“The task force recommendation is unbelievably important because it leads to insurance mandates,” says Dr. Peter Bach, a lung physician and health policy expert at Memorial Sloan Kettering Cancer Center in New York and an author of an editorial accompanying the task force recommendation.
The 2010 Affordable Care Act says that if the task force has given a preventive service an A or a B grade, private insurance companies participating in the new insurance exchanges must cover that service at no cost to the patient. Bach anticipates the government will include all newer A and B recommendations as well.
Medicare, the federal health insurance program for people 65 or older and certain younger people with disabilities, has more discretion. It can decide to cover everything the task force recommends, nothing the task force recommends, or something in between, says Bach. So, for example, it could decide to cover low-dose CT scans for lung cancer in only certain age groups or for only, say, three years. It could also decide not to cover the extra costs of tracking patients to make sure invasive biopsies are not done on benign nodules.
“I think it’s pretty unlikely that we’re going to see the same benefits that they saw in the randomized controlled study if insurance doesn’t cover all the pieces,” says Dr. Frank Detterbeck, a professor of thoracic surgery at Yale University and the co-author of a second editorial. “If insurance only pays for a piece, we may end up doing a lousy job at this.” Yale University has a low-dose CT screening program in place for high risk individuals up to age 74. There is no insurance coverage, and patients pay out-of-pocket.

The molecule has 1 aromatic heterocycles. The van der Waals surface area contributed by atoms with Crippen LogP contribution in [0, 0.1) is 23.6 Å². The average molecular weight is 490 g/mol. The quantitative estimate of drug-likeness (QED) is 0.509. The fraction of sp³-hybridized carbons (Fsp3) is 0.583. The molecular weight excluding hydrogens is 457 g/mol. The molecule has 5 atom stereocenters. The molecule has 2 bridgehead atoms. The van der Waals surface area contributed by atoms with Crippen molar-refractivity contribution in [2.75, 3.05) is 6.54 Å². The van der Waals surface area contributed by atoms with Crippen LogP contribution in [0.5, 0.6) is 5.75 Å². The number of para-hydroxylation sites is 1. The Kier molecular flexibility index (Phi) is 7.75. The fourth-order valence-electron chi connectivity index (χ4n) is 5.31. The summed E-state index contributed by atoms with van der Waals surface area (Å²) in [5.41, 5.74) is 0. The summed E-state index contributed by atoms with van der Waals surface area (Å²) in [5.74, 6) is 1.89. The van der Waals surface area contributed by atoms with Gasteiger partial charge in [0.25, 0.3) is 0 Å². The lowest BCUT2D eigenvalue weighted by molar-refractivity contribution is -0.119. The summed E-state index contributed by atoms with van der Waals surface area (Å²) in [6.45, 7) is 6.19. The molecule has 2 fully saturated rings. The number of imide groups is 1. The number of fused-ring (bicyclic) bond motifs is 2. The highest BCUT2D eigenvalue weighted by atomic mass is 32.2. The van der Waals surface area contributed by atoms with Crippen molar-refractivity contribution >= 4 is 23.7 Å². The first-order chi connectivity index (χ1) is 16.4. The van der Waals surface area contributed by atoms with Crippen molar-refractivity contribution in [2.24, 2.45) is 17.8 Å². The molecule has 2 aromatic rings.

Detterbeck also says that the real world is very different from a clinical trial, where people are recruited and watched. In the real world, the heaviest smokers — those who would benefit the most from screening — will be the hardest to reach. “Most of the people who smoke, they’re thinking, ‘Gee, I want a cigarette now,’ and they’re not thinking about what happens in five or 10 years if I continue to smoke,” says Detterbeck.
“Nevertheless, if we screen 25 percent of the people who need it, that’s better than screening nobody who needs it. We’re still doing some good,” says Detterbeck.
There also will be the opposite problem of low risk current and reformed smokers who will insist on being screened. “I speak from experience. It takes time talking with people to make them comfortable with what we’re doing, and that may not be screening,” says Detterbeck.
Bach would have liked to have seen the task force break down its recommendation into several, with different grades. “I find it a little frustrating that we have primary data from the National Lung Screening Trial that shows big difference within subgroups of this high risk population, and yet even with that information, everybody gets a B recommendation,” says Bach. Perhaps, he suggests, the heaviest smokers should have gotten an A recommendation. An A grade means the task force has high certainty that the net benefit is substantial.
“That would send a signal to doctors and health systems about where to put their priorities,” says Bach.